There’s often a great deal of criticism placed on parents who are protective. This is because it’s extremely easy to be protective to a fault. Sometimes, allowing them to fall off their bicycle (though that sounds horrible in this example,) is preferable to never letting them ride a bicycle in the first place. Of course, we cannot wrap our children in cotton wool, and will often find ourselves stunting their natural development if we do so. But it’s okay to be a protective parent to a rational degree. It’s okay to have firm boundaries, to care for them and wish to imbue our guidance in the strongest and wisest possible sense.

Your child might start to notice you are more observant and stricter than other parents when they attend middle school. They’ll likely notice that Jimmy or Sarah is talking about an 18+ rated television show they aren’t allowed to watch, or they saw horror movies when still children. This can make your child feel left out, even though often they do not know what’s good for them. You are your own guide when it comes to parenthood, and it’s no failing at all to have high standards for yourself as well as your child. The following matters are perhaps the healthiest avenues for all good parents to stay protective:

Caring For Standards

It’s okay to have high standards for your children. Perhaps it’s not healthy to always instruct them to get full marks on every test, or to ace every single subject in school. But always encouraging them to give the best of themselves, to be able to process fear correctly and not run away from it, or, most importantly, to always try again is essential for the healthy development of a child. Too many parents will simply consider a subject to be ‘not the child’s thing’ if they struggle with it, but this doesn’t prove a lack of ability more than a lack of support. Caring for standards and self-belief is essential, especially as they get older, and they start to engage in more adult responsibilities such as keeping their room clean. There’s a fine balance here between the fun of childhood and the willingness to be responsible, and it’s a line you should try and walk well, with just as high standards for yourself, if not more.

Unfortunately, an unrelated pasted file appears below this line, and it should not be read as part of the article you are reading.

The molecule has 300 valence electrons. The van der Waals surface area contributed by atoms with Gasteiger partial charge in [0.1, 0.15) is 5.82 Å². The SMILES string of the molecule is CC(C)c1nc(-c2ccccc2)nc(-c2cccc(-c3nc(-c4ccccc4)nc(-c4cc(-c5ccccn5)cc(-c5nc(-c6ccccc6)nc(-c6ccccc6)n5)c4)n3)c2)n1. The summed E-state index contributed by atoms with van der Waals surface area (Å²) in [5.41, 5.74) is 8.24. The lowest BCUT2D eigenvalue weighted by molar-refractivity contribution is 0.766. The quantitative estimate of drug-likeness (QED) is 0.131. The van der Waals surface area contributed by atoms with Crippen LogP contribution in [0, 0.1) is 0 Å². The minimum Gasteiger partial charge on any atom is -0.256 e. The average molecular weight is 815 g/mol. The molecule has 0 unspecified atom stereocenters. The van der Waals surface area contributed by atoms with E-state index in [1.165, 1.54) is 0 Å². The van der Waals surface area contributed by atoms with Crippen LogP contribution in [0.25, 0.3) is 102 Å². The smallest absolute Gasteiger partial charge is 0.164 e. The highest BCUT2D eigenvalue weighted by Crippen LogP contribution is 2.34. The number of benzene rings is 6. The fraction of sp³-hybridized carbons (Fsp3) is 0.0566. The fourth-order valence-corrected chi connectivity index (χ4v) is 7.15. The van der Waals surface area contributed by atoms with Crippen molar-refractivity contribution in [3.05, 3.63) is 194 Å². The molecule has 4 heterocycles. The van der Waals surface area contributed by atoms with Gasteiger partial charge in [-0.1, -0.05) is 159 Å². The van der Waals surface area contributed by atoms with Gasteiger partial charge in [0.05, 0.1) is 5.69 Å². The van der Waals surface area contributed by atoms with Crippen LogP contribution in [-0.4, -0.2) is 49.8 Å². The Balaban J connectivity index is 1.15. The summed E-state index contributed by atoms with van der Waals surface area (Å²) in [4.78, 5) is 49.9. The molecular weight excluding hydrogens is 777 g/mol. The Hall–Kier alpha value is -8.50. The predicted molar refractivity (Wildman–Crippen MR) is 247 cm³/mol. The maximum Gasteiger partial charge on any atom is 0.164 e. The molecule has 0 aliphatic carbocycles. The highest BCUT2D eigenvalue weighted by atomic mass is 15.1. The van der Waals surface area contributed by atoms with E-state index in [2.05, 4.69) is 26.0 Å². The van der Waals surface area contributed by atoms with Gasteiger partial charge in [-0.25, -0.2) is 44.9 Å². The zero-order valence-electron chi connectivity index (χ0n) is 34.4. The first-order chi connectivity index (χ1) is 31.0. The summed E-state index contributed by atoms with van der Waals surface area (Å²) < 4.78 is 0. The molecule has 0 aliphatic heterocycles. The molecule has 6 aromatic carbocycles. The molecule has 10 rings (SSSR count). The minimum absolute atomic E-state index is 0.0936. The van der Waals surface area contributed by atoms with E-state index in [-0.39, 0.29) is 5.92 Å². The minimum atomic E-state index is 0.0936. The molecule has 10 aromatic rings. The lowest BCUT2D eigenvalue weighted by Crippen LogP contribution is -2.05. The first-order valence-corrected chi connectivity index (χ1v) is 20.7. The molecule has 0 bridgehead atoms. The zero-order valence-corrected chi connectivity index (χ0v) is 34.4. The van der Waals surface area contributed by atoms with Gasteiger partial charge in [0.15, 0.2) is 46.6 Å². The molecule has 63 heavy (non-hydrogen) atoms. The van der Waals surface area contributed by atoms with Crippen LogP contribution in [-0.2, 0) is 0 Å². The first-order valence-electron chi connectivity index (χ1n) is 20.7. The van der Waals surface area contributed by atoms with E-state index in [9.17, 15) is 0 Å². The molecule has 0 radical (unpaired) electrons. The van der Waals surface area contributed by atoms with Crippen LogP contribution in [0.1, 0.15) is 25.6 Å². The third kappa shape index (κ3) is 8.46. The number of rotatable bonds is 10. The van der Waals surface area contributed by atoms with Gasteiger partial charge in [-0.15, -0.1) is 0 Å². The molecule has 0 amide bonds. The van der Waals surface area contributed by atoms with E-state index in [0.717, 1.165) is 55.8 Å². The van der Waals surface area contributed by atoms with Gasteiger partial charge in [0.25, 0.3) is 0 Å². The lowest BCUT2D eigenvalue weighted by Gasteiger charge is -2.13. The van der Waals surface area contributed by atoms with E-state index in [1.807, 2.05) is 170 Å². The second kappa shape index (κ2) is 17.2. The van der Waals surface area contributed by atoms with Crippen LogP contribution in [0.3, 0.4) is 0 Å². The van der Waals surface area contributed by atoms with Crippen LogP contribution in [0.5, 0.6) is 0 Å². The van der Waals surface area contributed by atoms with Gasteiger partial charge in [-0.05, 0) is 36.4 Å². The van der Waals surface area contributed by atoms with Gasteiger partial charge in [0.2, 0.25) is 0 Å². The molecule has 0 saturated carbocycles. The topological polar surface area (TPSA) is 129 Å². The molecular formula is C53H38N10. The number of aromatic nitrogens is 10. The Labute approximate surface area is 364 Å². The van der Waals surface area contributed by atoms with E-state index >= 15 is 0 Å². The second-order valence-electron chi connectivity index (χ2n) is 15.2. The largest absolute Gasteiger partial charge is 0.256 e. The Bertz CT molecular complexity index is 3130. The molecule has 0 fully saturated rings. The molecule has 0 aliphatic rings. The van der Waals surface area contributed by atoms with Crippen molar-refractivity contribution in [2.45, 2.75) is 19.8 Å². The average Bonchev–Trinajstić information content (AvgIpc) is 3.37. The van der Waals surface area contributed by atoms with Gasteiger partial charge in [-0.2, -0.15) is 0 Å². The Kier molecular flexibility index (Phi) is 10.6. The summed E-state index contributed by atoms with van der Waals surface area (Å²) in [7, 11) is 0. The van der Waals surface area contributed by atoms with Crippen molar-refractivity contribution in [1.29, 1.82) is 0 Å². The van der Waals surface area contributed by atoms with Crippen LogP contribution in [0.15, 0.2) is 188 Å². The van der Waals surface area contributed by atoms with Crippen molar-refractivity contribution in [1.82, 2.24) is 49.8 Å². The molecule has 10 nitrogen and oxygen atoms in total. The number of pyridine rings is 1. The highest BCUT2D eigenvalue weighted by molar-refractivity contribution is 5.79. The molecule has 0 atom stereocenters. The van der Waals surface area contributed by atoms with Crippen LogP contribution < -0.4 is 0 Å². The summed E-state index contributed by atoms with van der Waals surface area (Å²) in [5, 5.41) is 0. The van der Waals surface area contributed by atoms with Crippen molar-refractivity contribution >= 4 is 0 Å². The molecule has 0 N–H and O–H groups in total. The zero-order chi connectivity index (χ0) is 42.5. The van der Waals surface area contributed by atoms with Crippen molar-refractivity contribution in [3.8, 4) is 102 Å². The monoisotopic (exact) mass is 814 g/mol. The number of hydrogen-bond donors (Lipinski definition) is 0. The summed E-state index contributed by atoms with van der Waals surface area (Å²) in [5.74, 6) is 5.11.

Self care is important for you to foster in your children, ensuring that they are well dressed, well groomed, and know how to do that themselves past a reasonable age. For example, ensuring that any tooth development issues are taken care of using Trilliant Dentistry, and helping them learn from a young age how to tell you about issues they might be facing, or how to maintain themselves well with grooming products can ensure they feel a level of independence that they might not have done. Self-care can truly matter in the long term, because at the end of the day, it can inspire the most confidence.


It’s okay to discourage your child from becoming friends with certain others, and to prevent them from any home visits they might be invited to. Their peer group will also subconsciously raise them, and some parents might not have the values you do. Caring for their social experience is simply part and parcel of ensuring their health in the long term.

With these tips, you’re sure to be a protective parent.

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